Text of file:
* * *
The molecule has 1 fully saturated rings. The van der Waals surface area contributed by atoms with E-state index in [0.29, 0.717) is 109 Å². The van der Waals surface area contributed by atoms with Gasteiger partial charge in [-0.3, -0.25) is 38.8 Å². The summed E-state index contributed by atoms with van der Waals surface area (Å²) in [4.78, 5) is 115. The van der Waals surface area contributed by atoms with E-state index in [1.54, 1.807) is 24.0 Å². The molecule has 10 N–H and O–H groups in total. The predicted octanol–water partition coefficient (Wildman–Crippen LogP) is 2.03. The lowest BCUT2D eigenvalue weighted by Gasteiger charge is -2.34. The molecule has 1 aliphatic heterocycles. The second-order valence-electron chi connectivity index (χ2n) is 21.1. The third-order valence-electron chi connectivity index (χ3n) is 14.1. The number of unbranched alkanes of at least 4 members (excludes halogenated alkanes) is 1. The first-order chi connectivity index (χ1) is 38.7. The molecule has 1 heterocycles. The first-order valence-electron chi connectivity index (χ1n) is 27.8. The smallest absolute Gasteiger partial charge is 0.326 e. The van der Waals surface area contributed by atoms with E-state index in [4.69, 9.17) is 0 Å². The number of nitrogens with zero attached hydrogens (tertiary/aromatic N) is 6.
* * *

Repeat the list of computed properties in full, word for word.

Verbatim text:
The molecule has 1 fully saturated rings. The van der Waals surface area contributed by atoms with E-state index in [0.29, 0.717) is 109 Å². The van der Waals surface area contributed by atoms with Gasteiger partial charge in [-0.3, -0.25) is 38.8 Å². The summed E-state index contributed by atoms with van der Waals surface area (Å²) in [4.78, 5) is 115. The van der Waals surface area contributed by atoms with E-state index in [1.54, 1.807) is 24.0 Å². The molecule has 10 N–H and O–H groups in total. The predicted octanol–water partition coefficient (Wildman–Crippen LogP) is 2.03. The lowest BCUT2D eigenvalue weighted by Gasteiger charge is -2.34. The molecule has 1 aliphatic heterocycles. The second-order valence-electron chi connectivity index (χ2n) is 21.1. The third-order valence-electron chi connectivity index (χ3n) is 14.1. The number of unbranched alkanes of at least 4 members (excludes halogenated alkanes) is 1. The first-order chi connectivity index (χ1) is 38.7. The molecule has 1 heterocycles. The first-order valence-electron chi connectivity index (χ1n) is 27.8. The smallest absolute Gasteiger partial charge is 0.326 e. The van der Waals surface area contributed by atoms with E-state index in [4.69, 9.17) is 0 Å². The number of nitrogens with zero attached hydrogens (tertiary/aromatic N) is 6.